Posts Tagged Juniper

The Frameup

It’s been a busy week. Lots of time in the field making photographs, not much time to process and post before doing a nose plant into the pillow to be ready for the next day’s adventure. On a very auspicious day we hooked up with a guide. He asked us what we wanted to see and we told him.

That started a long day of traveling the back roads of Monument Valley Tribal Park. Harry, our guide, often made suggestions about where to find good photos and he was seldom wrong. Harry suggested the framing below and it turns out it was a good idea. We all stood in line to get the right position and framing for the West Mitten.

Here’s what I found:

West mitten framed

West mitten framed

 

More to follow,

Bob

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Why do they Call it Capitol Reef?

Because to the non-geologists who first came here (OK, the European-descended non-archeologists, the Fremont People were here long before), the domes of Navajo Sandstone looked like the domes of state capitol buildings and the sheer cliff left by the upthrust millions of years ago looked like a reef in the ocean. What else to call it but “Capitol Reef”?

Here’s a view of the domes and reef. See if you agree.

Domes and Reef

Domes and Reef

There are other features that decided not to erode with the rest of the area surrounding it. One noticeable one is Chimney Rock (probably so named because it looked to the first Europeans to enter the area like a, well, chimney made of rock) (OK, no evidence of imagination there, but what do you expect?). Here’s what it looks like from the highway as you walk back to the car after hiking a slot canyon:

Chimney Rock

Chimney Rock

Short Post today, I’m in Washington, DC, and I don’t want to miss one exciting word of the speeches. And if you think it’s bad posting from a trip that was over a week ago, I’ve still got some Monument Valley shots to share with you!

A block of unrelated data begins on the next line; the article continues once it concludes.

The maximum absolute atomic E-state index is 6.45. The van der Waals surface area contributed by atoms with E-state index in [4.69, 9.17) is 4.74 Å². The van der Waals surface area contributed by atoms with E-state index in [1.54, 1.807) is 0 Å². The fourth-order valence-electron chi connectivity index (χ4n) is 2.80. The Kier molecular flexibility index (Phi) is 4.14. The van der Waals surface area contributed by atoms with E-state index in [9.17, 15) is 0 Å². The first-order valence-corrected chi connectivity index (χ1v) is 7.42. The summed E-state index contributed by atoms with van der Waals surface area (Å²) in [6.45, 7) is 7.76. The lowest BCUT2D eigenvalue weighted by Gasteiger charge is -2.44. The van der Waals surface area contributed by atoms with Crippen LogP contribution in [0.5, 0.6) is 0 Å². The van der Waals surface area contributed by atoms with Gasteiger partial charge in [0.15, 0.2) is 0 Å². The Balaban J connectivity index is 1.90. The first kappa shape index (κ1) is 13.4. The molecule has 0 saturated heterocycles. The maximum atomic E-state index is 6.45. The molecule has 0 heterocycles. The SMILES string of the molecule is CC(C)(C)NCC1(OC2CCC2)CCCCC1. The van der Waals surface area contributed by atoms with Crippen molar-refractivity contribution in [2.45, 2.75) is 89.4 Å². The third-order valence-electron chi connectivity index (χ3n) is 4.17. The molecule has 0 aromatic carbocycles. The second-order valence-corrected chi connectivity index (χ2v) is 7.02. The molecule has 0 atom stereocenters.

More to follow,

Bob

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Ain’t it Grand!

Spent most of the day exploring in the Grand Staircase National Monument. Really, one road, 15 miles, 4hours. Yes,  a few fotos and a conversation with a very nice BLM Ranger. Jeff stopped as we were goofing around with my GPS (no, we weren’t lost, the mesa we were trying to find was) and chatted for a few minutes. When he was sure we weren’t up to any skullduggery, he gave us a couple ideas of what to look for down the road, reminded us not to “collect” anything and wished us a nice day (actually he said, “Check six,” but it’s the same thing. I’ll explain it to you if necessary).

It was nice in there. First, the only other human we saw was Jeff, and second we ran into dozens of spectacular junipers (my favorite tree), and managed to catch a fair sunset again. Best of all, the closest we came to turkey was a flock of about 20 wild ones. I tried a few fotos, but the ones that had the best poses were a little blurry and the ones that were in focus were mostly turkey backsides. Oh, well.

The Juniper:

The Sunset:

More to follow,

Bob

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No, I really can’t help it!

OK, so here we are, looking at all sorts of cool stuff and I just had to go back to Factory Butte. As you’ll see, the sky was spectacular in the Park, so I figured it would be equally good out at the Butte. Besides, we had a couple hours to sunset, so what the heck. Nick knows I’m a pretty whiney goof if I don’t get my way, so off we went. I’m glad we did. Another couple hundred images and something I think I might like.

How did I know we should go to the Butte? Just look at the sky in this image of the west side of the Reef and figure if it will be good to the East.

Capitol Reef Skyline

Capitol Reef Skyline

Then see what the sky had in store for us at the Butte.

Factory Butte #3

Factory Butte #3